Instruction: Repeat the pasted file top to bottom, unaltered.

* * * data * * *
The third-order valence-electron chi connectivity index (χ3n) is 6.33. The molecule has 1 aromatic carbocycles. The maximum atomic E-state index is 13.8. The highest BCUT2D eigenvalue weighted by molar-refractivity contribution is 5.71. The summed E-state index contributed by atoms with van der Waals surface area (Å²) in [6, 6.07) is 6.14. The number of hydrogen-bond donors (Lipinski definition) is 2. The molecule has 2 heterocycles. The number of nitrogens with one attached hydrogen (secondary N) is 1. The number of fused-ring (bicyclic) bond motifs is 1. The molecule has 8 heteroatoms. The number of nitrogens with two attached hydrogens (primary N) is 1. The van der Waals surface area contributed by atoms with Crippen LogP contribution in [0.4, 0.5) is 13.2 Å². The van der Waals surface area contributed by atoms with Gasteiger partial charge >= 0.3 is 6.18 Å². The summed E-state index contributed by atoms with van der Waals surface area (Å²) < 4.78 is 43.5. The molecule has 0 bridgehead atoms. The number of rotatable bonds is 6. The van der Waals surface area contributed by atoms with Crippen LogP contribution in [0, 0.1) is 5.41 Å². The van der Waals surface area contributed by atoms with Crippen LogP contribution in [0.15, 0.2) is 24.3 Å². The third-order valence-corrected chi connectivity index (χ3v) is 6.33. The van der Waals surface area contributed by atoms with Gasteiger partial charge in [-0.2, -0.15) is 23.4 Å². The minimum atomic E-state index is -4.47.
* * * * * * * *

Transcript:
The third-order valence-electron chi connectivity index (χ3n) is 6.33. The molecule has 1 aromatic carbocycles. The maximum atomic E-state index is 13.8. The highest BCUT2D eigenvalue weighted by molar-refractivity contribution is 5.71. The summed E-state index contributed by atoms with van der Waals surface area (Å²) in [6, 6.07) is 6.14. The number of hydrogen-bond donors (Lipinski definition) is 2. The molecule has 2 heterocycles. The number of nitrogens with one attached hydrogen (secondary N) is 1. The number of fused-ring (bicyclic) bond motifs is 1. The molecule has 8 heteroatoms. The number of nitrogens with two attached hydrogens (primary N) is 1. The van der Waals surface area contributed by atoms with Crippen LogP contribution in [0.4, 0.5) is 13.2 Å². The van der Waals surface area contributed by atoms with Gasteiger partial charge >= 0.3 is 6.18 Å². The summed E-state index contributed by atoms with van der Waals surface area (Å²) < 4.78 is 43.5. The molecule has 0 bridgehead atoms. The number of rotatable bonds is 6. The van der Waals surface area contributed by atoms with Crippen LogP contribution in [0, 0.1) is 5.41 Å². The van der Waals surface area contributed by atoms with Crippen LogP contribution in [0.15, 0.2) is 24.3 Å². The third-order valence-corrected chi connectivity index (χ3v) is 6.33. The van der Waals surface area contributed by atoms with Gasteiger partial charge in [-0.2, -0.15) is 23.4 Å². The minimum atomic E-state index is -4.47.